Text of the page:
• your own experiences with those who are obese
    • your beliefs about the causes of and treatment for obesity
    • your beliefs and values regarding living with obesity
    • the assumptions you have about the motivations of those who are obese.
    • how you perceive obesity to be viewed in the family/community in which you grew up
    • how you perceive obesity to be viewed in the medical and/or military community
  • Implications: For each of your reactions, analyze the positive and negative implications of your reactions for patient care – how might they impact the care you deliver to your patients?
  • Plan: Develop a plan that you can implement now that will allow you to enhance the positive and mitigate the negative implications of your reactions.  The plan does not need to be grandiose – it simply needs to be an actionable plan that you can implement in the next week.  As you develop this plan, consider the sources of your reactions (your personal context) and why that plan is likely to work for you.
this american life logoTell Me I'm Fat Let's change our perspective on how we view being fat.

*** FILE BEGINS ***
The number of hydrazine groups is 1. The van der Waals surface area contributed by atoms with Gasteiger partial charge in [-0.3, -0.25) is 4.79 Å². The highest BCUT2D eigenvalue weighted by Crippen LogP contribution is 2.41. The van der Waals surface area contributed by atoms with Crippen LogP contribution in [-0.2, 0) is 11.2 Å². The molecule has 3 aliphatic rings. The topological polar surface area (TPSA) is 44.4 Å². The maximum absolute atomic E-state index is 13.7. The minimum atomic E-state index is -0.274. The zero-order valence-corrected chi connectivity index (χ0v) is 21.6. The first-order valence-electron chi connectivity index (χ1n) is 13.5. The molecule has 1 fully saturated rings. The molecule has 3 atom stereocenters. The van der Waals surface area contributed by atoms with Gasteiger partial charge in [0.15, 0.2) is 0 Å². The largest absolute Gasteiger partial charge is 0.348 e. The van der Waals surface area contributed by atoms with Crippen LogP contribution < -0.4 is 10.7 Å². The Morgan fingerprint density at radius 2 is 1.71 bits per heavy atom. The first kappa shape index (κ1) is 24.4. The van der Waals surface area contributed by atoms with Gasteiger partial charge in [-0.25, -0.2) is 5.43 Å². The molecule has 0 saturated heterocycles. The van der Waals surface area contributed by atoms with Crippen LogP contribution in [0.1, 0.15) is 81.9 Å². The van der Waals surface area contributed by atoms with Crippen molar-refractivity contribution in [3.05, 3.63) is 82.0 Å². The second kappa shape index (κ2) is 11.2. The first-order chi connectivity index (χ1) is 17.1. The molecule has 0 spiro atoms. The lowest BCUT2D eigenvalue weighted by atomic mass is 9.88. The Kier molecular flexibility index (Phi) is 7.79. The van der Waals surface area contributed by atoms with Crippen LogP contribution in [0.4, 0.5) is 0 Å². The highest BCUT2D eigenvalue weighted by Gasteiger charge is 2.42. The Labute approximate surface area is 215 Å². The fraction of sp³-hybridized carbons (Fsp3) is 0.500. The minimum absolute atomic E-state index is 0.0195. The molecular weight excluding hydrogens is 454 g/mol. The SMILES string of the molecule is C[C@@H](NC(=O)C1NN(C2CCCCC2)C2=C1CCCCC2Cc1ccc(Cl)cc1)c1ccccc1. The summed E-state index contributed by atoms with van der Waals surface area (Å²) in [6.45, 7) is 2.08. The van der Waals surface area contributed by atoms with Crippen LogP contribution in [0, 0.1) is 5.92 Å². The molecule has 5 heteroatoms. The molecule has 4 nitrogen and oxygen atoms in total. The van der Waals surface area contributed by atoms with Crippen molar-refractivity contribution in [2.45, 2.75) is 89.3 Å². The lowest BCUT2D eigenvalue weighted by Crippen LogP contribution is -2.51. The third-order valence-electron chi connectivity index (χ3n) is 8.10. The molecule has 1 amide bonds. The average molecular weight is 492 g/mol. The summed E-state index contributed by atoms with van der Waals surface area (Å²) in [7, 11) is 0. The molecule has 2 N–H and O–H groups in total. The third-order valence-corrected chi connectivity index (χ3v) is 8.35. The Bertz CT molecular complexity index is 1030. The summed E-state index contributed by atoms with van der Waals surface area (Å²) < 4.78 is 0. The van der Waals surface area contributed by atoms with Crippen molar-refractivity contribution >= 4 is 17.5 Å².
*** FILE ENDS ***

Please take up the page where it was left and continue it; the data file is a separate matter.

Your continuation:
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Project ImplicitProject Implicit A series of implicit association tests that offer insight into our implicit biases.
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medium_logo_detailThe Easiest Way to Lose 125 Pounds Is to Gain 175 Pounds Gain insight into one man's path to weightloss, and better understand the challenges, struggles, and barriers - psychologically and physically - to make this journey a success.
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ESPNYou Can’t Quit Cold Turkey by Tommy Tomlinson Jared Lorenzen set the record for passing touchdowns at the University of Kentucky and later won a Super Bowl ring with the New York Giants. His last stop was with the Western Kentucky River Monsters, where at well over 320 pounds, he played quarterback. In this story and video, he shares his perspective on his challenges with weight.
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The Problem with Skinny Shaming A look at the difference between the bias against people who are "too skinny" vs those who are obese. They are not the same thing.
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academic-medicine-logoAre medical students aware of their anti-obesity bias? Medical students have a significant implicit anti-fat bias and two-thirds of those with this bias are unaware it exists. How might this impact the care they, and others in the healthcare community, deliver?
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YouTubeStory Time – What’s it Like Being So Fat? Synopsis: People ask me questions related to my size all of the time. So I thought I could answer them here in this story time video, talking about my personal experiences of a lifetime struggling with obesity.
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Session originally created by: Adam Saperstein | SOM/GSN, Uniformed Services University | Director, Reflective Practice | Family Medicine